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‘If the drugs reveal more of reality than would otherwise be available to the knower, we must call into question the knowledge that we already posses. For it is obvious that the dependability of our powers of knowing external reality would become questionable.’

– Catholic philosopher, Raphael Waters

The book, Understanding Marijuana: a new look at the scientific evidence, by Mitchell Earleywine, mentions a scientific study of the effects of marijuana in which one-fourth of the subjects reported spiritual effects of marijuana which had a dramatic effect on them. These effects paralleled reports of religious ecstasy. About one-fifth of the subjects said that the intoxication had acquired religious significance for them. contemporary authors also assert that the drug can enhance spirituality. Many encourage pensive meditative use of the drug and discourage its mindless consumption.

Another book,The Healing Magic of Cannabis, by Beverly Potter and  Dan Joy mentions the Good Friday Experiment conducted using LSD by Timothy Leary and his colleagues at Harvard. However after numerous other experiments using LSD and Cannabis by other people during the New Age movement, many researchers felt that Cannabis offered a brief and non-threatening initiation into psychoactivity. While LSD was considered appropriate only for occasional use, Cannabis could be used more frequently to recall the spiritual intensity of LSD experiences and help nurture, maintain and integrate into daily life the insights they yielded.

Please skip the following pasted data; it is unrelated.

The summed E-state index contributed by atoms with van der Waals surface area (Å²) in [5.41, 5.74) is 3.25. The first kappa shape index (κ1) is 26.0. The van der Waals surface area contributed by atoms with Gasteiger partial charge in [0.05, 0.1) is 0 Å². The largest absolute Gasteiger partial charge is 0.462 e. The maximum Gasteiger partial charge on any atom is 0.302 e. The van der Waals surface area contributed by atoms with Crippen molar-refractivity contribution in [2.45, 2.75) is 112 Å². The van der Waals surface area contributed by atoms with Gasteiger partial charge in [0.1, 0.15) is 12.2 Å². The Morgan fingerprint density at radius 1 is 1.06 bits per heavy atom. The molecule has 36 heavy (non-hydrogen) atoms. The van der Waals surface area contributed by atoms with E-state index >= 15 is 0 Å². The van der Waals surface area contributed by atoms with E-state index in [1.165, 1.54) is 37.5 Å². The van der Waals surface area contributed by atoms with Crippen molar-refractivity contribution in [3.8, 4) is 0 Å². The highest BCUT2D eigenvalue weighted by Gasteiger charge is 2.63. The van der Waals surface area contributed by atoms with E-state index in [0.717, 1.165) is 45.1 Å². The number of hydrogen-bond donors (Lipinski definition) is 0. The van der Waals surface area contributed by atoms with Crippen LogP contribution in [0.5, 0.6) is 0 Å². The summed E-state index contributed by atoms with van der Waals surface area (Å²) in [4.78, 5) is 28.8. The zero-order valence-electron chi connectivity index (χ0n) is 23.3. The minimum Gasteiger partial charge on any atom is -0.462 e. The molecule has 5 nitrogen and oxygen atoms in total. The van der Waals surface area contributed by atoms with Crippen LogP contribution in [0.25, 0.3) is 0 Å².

The book Cannabis Spirituality, by Stephen Gaskin discusses the continuing contemporary entheogenic use of Cannabis as a form of alternative spirituality.

Another interesting book called, The psychedelic sacrament: manna, meditation, and mystical experience by Daniel Merkur talks about Philo, a Jew who lived in Alexandria between 20 B.C.E. and 50 C.E. and wrote extensive commentaries in the Greek translation of the Hebrew Bible called Septuagint. Philo mentions that the Israelis had manna in the morning and also had visions of the glory of God in the morning. The author of the book argues that ergot a psychedelic fungus that grows on cereal grains was consumed to induce religious experiences as a matter of public knowledge in the era of Moses through David and subsequently it became a secret tradition in biblical Israel, rabbinical Judaism and various Christian churches. The author discusses the unfortunate prejudice that the Academia share with popular culture that ‘mystical experiences’ are by definition irrational while they off-hand dismiss  historical records of Mystics who were rational thinkers and who advocated mystical teachings.

The same holds true for modern-day intellectuals who are  respected as rational men and women untill they start talking about their ‘mystical’ experiences under the influence of psychotropic plants !! For further discussion on this please refer to the following link: